this was their own design. You could also say that if they don’t list anything
    or give the proper credit this is stealing…I would say misleading…A better
    choice of words.

    Inside info to know how good one is based on
    their site… I have learned most are just ignorant as to what works

    These “predators” usually have the same type
    of site

    1. They have TONS of couple shots

    2.  They
    use photos of food presentation

     3. Close-up
    of a flower, bow or flickering candle. I see why they need to steal, they
    simply have no design sense at all or they just assisted on most events and
    cannot use photos. They list their resume in the about section…yet, where are
    all of these fabulous clients and events? The 3 million dollar budgets and
    higher… Where are they?

    I have said this on numerous occasions; you
    cannot steal an idea…or a concept which has been done. It’s much like a
    bouquet of roses one color being “almost” identical. Each one may
    look the same but if you look closely, maybe the tip of one petal is a different
    subtle shade lighter. The difference is so minute that only one with a
    microscope would know this flaw. For those who choose to claim another’s idea
    for their own, it comes down to actual execution of the idea. It’s flattering
    someone would want to use my designs, but shows your weaknesses and ones
    inability to be that creative. Hence the reason you are still exactly where you
    are with your climb to “success”.  You will
    only allow for your journey to end the moment you partake in taking credit for
    something you did not have enough confidence to do on your own.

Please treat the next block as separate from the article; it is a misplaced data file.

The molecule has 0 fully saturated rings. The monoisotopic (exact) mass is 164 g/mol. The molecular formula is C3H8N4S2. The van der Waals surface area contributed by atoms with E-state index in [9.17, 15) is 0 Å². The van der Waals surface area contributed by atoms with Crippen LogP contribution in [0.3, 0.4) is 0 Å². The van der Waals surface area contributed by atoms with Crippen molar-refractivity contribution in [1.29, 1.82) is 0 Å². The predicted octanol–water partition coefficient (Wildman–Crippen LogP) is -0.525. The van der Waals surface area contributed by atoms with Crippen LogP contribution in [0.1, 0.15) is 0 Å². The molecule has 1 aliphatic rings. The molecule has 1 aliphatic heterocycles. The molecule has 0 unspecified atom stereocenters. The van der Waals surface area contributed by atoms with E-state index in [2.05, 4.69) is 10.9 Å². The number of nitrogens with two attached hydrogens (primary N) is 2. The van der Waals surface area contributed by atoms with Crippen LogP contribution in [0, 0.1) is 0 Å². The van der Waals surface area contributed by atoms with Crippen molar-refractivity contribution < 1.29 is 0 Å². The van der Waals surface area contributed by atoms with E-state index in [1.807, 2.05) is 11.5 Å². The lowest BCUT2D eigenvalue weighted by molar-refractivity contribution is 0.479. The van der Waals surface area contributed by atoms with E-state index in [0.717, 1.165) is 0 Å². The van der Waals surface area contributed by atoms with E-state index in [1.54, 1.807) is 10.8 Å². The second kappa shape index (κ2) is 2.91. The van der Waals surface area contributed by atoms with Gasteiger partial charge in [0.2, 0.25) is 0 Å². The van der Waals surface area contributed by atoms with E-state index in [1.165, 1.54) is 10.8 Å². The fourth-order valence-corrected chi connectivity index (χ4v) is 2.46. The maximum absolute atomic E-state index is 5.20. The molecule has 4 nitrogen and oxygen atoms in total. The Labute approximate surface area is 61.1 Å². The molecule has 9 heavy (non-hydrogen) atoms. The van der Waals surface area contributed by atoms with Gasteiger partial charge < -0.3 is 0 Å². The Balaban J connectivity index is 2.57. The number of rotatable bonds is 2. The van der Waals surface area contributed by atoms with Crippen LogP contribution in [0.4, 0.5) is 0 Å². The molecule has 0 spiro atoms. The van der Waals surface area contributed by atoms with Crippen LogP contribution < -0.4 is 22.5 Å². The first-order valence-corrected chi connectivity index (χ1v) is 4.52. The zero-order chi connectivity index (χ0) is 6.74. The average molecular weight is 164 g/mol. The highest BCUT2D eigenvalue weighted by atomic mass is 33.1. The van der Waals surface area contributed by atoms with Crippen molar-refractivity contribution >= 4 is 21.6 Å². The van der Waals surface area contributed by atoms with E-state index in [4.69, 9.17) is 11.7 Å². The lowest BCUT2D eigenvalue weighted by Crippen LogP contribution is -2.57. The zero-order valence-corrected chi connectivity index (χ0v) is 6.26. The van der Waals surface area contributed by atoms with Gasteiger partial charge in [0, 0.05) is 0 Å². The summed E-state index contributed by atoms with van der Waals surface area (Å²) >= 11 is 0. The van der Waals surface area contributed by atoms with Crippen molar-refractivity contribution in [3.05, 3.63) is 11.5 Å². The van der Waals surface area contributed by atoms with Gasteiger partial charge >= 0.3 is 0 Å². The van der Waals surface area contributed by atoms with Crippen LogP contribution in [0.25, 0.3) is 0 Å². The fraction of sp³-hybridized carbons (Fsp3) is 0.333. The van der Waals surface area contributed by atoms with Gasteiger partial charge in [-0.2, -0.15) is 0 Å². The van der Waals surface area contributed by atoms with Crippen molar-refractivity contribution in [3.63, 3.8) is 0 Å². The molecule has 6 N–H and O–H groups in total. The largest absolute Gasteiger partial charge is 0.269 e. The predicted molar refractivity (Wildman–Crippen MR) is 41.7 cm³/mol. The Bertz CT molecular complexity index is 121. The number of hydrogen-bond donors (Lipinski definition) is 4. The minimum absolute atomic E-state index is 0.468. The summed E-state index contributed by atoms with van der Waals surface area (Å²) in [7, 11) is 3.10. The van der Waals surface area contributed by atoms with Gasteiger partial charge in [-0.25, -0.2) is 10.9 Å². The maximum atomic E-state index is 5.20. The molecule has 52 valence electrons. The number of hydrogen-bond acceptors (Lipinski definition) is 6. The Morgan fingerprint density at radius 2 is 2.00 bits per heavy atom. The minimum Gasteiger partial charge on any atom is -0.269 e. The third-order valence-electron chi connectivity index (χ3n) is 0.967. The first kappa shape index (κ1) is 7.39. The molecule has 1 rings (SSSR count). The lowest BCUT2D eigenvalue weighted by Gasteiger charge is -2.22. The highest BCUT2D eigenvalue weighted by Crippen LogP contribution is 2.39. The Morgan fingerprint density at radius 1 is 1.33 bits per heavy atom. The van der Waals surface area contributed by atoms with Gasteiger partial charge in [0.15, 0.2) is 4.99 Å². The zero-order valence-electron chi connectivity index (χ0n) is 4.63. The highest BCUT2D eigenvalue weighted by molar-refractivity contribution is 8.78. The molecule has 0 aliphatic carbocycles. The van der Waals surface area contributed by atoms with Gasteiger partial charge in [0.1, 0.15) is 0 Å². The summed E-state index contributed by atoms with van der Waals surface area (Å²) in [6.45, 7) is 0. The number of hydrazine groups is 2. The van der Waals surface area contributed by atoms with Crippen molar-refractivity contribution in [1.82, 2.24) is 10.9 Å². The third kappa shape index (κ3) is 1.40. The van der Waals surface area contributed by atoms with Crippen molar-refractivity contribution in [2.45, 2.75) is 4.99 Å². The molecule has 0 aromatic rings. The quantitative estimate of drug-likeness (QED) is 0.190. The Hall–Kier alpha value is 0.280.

If you think one photo or several that are
    not yours being on your site will allow for the same types of clients, you
    obviously do not get this business. The design aspect is maybe 10% of the full
    picture. Once they meet you, you best hope the “real” designer is not
    the next one they will meet after you.

    What does one do when faced with wanting more
    for their career? They take classes and educate themselves with another
    skillset. They don’t succeed by trying to be something they are not.

    It’s simple. Do you want to succeed or do you
    want to fail? Those who don’t invest in their skillset will fail. Yes, they may
    get lucky and maybe secure a client or 2 based on price etc…But, you’re only
    as good as your last client…The truth presents itself in the end every time!

    Here is a recent example

    Not only is this my design, but the company
    who makes these items are

    Koyal Wholesale, take my design down…Or give me credit. My
    clients invested quite a bit for this particular look…They invested in me. Not

  4. This isn’t a new story but it is an escalating one. Back in 1992, we had someone copy our material and print it. New laws were coming in and the internet was not as prevalent.

    Canada has some of the toughest copyright laws in the world and we were the first to challenge them,  under those new rules. We won and the accused  was charged and was left with a criminal record.

    You have to diligently protect that which is yours. Always.